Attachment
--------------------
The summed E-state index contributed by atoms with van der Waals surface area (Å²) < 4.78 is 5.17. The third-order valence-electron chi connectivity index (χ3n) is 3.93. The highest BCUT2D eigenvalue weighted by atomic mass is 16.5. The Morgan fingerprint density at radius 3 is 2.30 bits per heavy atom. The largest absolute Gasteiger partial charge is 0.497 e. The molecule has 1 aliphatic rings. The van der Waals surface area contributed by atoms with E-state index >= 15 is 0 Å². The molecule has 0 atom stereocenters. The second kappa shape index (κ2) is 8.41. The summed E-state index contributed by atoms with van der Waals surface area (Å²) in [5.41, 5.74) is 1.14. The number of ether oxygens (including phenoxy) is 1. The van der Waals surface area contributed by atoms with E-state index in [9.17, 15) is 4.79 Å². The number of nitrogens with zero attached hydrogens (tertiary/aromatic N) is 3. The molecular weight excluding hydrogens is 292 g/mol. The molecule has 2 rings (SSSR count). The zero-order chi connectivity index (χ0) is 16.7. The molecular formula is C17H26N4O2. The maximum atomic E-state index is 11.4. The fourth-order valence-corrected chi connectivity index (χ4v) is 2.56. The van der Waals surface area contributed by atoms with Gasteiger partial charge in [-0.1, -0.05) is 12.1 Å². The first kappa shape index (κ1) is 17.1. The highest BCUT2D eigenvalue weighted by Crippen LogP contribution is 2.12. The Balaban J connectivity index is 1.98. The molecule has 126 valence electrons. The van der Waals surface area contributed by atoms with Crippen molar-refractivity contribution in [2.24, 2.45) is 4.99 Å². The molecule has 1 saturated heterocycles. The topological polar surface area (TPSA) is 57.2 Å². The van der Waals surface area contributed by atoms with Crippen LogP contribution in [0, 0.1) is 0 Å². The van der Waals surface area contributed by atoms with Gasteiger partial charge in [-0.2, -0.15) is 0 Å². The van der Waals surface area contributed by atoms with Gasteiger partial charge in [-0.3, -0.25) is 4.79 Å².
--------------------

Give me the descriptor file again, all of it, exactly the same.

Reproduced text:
The summed E-state index contributed by atoms with van der Waals surface area (Å²) < 4.78 is 5.17. The third-order valence-electron chi connectivity index (χ3n) is 3.93. The highest BCUT2D eigenvalue weighted by atomic mass is 16.5. The Morgan fingerprint density at radius 3 is 2.30 bits per heavy atom. The largest absolute Gasteiger partial charge is 0.497 e. The molecule has 1 aliphatic rings. The van der Waals surface area contributed by atoms with E-state index >= 15 is 0 Å². The molecule has 0 atom stereocenters. The second kappa shape index (κ2) is 8.41. The summed E-state index contributed by atoms with van der Waals surface area (Å²) in [5.41, 5.74) is 1.14. The number of ether oxygens (including phenoxy) is 1. The van der Waals surface area contributed by atoms with E-state index in [9.17, 15) is 4.79 Å². The number of nitrogens with zero attached hydrogens (tertiary/aromatic N) is 3. The molecular weight excluding hydrogens is 292 g/mol. The molecule has 2 rings (SSSR count). The zero-order chi connectivity index (χ0) is 16.7. The molecular formula is C17H26N4O2. The maximum atomic E-state index is 11.4. The fourth-order valence-corrected chi connectivity index (χ4v) is 2.56. The van der Waals surface area contributed by atoms with Gasteiger partial charge in [-0.1, -0.05) is 12.1 Å². The first kappa shape index (κ1) is 17.1. The highest BCUT2D eigenvalue weighted by Crippen LogP contribution is 2.12. The Balaban J connectivity index is 1.98. The molecule has 126 valence electrons. The van der Waals surface area contributed by atoms with Crippen molar-refractivity contribution in [2.24, 2.45) is 4.99 Å². The molecule has 1 saturated heterocycles. The topological polar surface area (TPSA) is 57.2 Å². The van der Waals surface area contributed by atoms with Crippen LogP contribution in [0, 0.1) is 0 Å². The van der Waals surface area contributed by atoms with Gasteiger partial charge in [-0.2, -0.15) is 0 Å². The van der Waals surface area contributed by atoms with Gasteiger partial charge in [-0.3, -0.25) is 4.79 Å².